"It only takes one employee to reuse the same password to have potential access to hack everything that you're looking for.
"Not only is the reuse of login credentials a huge vulnerability, but even using the same pattern of passwords is a huge mistake," Milliken added. "For instance, say your login credentials are in multiple databases and your password for Google is 'KyleGm1!' and for Twitter it's 'KyleTw1!'.
"With this information we know your password for Facebook is more than likely 'KyleFb1!'," he said.
"Now that there are billions of records leaked from thousands of websites it's even easier for anyone to breach almost any company or website out there."
Milliken said that password reuse could be corrected by better training, but there's also one security feature that made his life as a hacker a living hell.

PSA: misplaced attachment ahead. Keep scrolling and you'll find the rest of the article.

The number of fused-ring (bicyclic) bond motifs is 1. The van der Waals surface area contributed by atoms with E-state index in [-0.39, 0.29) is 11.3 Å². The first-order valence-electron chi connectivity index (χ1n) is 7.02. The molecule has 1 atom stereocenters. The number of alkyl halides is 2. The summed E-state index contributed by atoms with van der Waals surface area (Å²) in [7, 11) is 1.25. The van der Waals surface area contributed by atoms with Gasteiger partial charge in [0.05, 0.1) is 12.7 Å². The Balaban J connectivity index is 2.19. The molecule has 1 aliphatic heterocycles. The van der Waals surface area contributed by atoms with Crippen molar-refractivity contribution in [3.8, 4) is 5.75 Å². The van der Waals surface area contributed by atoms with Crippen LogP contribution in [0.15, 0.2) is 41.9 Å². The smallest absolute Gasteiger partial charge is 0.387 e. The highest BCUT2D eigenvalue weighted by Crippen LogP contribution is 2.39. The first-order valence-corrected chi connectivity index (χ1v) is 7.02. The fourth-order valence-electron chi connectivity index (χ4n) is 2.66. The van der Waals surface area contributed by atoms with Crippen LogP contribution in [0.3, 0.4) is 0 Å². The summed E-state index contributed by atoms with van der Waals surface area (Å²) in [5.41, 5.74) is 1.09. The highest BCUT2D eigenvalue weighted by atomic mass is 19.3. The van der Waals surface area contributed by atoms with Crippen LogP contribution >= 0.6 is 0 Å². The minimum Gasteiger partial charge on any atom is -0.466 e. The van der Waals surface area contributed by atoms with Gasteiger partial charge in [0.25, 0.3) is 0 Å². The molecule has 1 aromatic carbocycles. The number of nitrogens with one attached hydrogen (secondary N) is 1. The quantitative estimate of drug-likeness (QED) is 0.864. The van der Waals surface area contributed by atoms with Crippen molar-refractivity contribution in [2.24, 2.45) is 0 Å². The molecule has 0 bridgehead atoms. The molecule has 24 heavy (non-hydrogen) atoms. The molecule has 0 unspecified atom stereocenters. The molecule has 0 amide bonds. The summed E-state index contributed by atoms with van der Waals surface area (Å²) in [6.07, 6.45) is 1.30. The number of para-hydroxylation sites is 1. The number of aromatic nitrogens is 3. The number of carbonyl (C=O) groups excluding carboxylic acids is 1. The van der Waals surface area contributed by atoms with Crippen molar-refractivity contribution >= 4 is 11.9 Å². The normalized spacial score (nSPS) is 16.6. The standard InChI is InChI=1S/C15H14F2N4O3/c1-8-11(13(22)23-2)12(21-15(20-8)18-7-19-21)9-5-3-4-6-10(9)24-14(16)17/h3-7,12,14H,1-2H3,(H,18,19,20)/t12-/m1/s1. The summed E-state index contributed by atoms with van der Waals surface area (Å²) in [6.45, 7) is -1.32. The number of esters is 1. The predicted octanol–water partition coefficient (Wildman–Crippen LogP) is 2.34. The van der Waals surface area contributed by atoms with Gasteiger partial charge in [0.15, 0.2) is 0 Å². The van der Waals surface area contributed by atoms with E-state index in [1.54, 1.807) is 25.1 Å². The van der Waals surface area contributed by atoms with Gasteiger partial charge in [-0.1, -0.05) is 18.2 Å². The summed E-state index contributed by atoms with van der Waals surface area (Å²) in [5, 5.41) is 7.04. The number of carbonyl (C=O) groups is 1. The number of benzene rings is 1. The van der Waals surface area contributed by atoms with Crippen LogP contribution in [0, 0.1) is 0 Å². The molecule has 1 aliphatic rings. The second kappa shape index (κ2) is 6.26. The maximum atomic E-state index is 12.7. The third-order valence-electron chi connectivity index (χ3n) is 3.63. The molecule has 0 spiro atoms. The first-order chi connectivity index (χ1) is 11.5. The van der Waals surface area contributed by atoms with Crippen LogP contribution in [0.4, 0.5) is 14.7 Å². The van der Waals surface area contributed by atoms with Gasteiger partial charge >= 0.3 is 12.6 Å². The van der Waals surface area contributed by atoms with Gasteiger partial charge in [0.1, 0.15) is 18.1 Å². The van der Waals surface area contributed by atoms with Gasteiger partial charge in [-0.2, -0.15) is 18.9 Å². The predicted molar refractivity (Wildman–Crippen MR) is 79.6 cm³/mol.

"The one that I despised was the 2FA," the former hacker said, "SMS verification specifically.
"I honestly think that the big three email providers (Microsoft, Yahoo, Google) added this feature because of me. I was logging into millions of email accounts and really causing havoc with my contact mail spamming."
But while it's highly unlikely that these companies added 2FA support because of Milliken, one thing is known to be true. Both Google and Microsoft love 2FA and have constantly recommended it to their users.
Back in May, Google said that users who added a recovery phone number to their accounts (and indirectly enabled SMS-based 2FA) were also improving their account security.
"Our research shows that simply adding a recovery phone number to your Google Account can block up to 100% of automated bots, 99% of bulk phishing attacks, and 66% of targeted attacks that occurred during our investigation," Google said at the time.
Hearing the same thing from Milliken, a former hacker who once used to take advantage of users reusing password and admitted to being stopped because of 2FA, sure puts this advice and its effectiveness in a new light. Maybe, for once, users should take it seriously.